News Column

Jazz pianist Kris Davis to lead her quartet at Ann Arbor's Edgefest

October 23, 2013


Oct. 23--Pianist Kris Davis is a quintessential Edgefest artist. The 33-year-old Canadian is one of the most inspired young musicians working within the left-of-the-mainstream jazz scene in New York. That's precisely the artistic core of Ann Arbor's annual festival of improvised music now in its 17th year at the Kerrytown Concert House. This year's Edgefest, which kicks off today and runs through Saturday, includes nearly 20 performances, with a special focus on pianists. Davis leads her Lark quartet on Thursday featuring trumpeter Ralph Alessi, saxophonist Ingrid Laubrock and drummer Tom Rainey. The band completely eschews written compositions in favor of free improvisation and continuous dialogue. Davis, who grew up with traditional jazz and classical music, balances intuition and discipline. Her single-note lines sometimes grow into rhythmic broadsides or relax into spare melodies.

She's also not afraid of space, silence and understatement. She spoke from her home in Brooklyn.

QUESTION: How should new listeners approach your music?

ANSWER: I might suggest thinking about it visually. Things are pieced together in really specific ways, and I think you can visualize it pretty clearly -- how things are moving and changing. I don't think people have to know something about this kind of music. My family doesn't know anything about this music, but I've played concerts where they've come and I thought they wouldn't like it, but they seemed to really understand it. There were a lot of textural things going on and melodies and space and business and energy. I think that translates for anybody even if you don't understand jazz or improvised music.

Q: Sometimes people say, 'There's nothing to grab on to.' They worry that they don't understand it.

A: If you can experience it as a performer putting out the energy, you'll get it. It's not a complicated thing. If you're listening to pop music, you're listening for the melody. This music is a different concept. It's like you're walking around and you hear sirens going by and other things and it's like everyday life.

Q: But the more you listen, the more you'll hear, right?

A: Definitely. If everyone is playing at the same time, and there's this bustling, crazy language going on, it's not necessarily about any single line; it's about the communication between the players and the energy they're putting out together. I like to have things where there's that kind of a concept, but then things change and there is a melody you can grab onto, or it changes to a very spacious kind of concept where it's about the space between the notes and how everyone is allowing that space to develop. Those moments can be even more intense than when things are getting crazy.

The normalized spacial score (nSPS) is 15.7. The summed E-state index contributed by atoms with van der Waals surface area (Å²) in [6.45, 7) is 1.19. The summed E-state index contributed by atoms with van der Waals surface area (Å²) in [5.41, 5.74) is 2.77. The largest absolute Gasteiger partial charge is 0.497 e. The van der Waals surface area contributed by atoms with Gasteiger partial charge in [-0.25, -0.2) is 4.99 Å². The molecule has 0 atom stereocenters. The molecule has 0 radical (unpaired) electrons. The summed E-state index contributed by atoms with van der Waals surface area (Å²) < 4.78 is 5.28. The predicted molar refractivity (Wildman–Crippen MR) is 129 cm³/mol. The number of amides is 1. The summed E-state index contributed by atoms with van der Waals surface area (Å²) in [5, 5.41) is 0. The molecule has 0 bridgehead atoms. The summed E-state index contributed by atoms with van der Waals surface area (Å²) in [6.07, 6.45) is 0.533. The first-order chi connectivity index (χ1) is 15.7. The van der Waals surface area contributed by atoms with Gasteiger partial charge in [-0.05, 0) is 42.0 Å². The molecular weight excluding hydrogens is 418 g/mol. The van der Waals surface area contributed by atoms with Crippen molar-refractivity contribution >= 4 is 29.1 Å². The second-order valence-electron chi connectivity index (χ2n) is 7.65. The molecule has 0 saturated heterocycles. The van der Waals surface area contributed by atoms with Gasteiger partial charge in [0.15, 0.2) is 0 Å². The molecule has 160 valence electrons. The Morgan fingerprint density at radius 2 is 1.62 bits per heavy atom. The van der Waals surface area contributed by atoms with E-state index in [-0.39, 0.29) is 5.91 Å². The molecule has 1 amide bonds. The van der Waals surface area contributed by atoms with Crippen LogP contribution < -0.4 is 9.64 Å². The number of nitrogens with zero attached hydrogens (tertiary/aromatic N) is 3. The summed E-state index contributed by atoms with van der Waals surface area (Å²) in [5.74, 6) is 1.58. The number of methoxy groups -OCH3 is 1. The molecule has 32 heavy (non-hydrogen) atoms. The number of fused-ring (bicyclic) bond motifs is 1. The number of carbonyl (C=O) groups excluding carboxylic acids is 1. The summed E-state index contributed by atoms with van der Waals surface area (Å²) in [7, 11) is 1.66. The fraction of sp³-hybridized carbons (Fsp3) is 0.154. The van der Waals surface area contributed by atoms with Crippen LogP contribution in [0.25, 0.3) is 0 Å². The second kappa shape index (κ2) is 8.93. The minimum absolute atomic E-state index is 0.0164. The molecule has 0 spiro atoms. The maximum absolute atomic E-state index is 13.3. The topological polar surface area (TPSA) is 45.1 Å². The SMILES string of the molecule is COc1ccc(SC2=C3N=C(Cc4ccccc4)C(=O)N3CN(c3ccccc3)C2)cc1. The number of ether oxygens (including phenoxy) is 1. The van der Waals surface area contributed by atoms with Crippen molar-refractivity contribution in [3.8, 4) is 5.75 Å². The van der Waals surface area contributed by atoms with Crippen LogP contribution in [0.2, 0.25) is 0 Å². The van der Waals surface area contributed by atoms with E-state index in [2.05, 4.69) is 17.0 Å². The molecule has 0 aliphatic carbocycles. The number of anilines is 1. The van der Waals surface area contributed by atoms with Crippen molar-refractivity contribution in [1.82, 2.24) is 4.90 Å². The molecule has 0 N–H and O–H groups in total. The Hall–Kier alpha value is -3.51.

Q: What is your responsibility to an audience?

A: Whenever I'm composing or improvising music, I'm always thinking about it from the audience's perspective, especially when composing. I'm always thinking about how I'm going to draw the audience in, how I'm going to create the drama. It's really from the audience's point of view more than the musician's point of view. Sometimes it's hard to do that when you're improvising because you're listening and doing all these other things and you're in the moment.

In terms of building an audience, I haven't really focused on that. I've been focused on the music and trying to find my own way through and how I want to create my own voice. I hope the audience will come to me, and so far it's kind of worked that way.

Q: How do you find your own voice in this music?

A: It starts with listening to others and studying it and figuring out how it works. I've tried to use lots of other musicians and composers' ideas in my own way. I experiment with certain concepts or sounds that I like and go from there. I don't think it's a thing where you say, "I want my own sound so now I'm going to create that." It doesn't work that way. You can't force it to happen, and in a way I don't think you should worry about it either. You take these ideas and experiment with them and come up with a way that seems right for you. I don't really consider anything I've composed or played a new idea. It's just something I'm experimenting with, and if it comes out that way, great.


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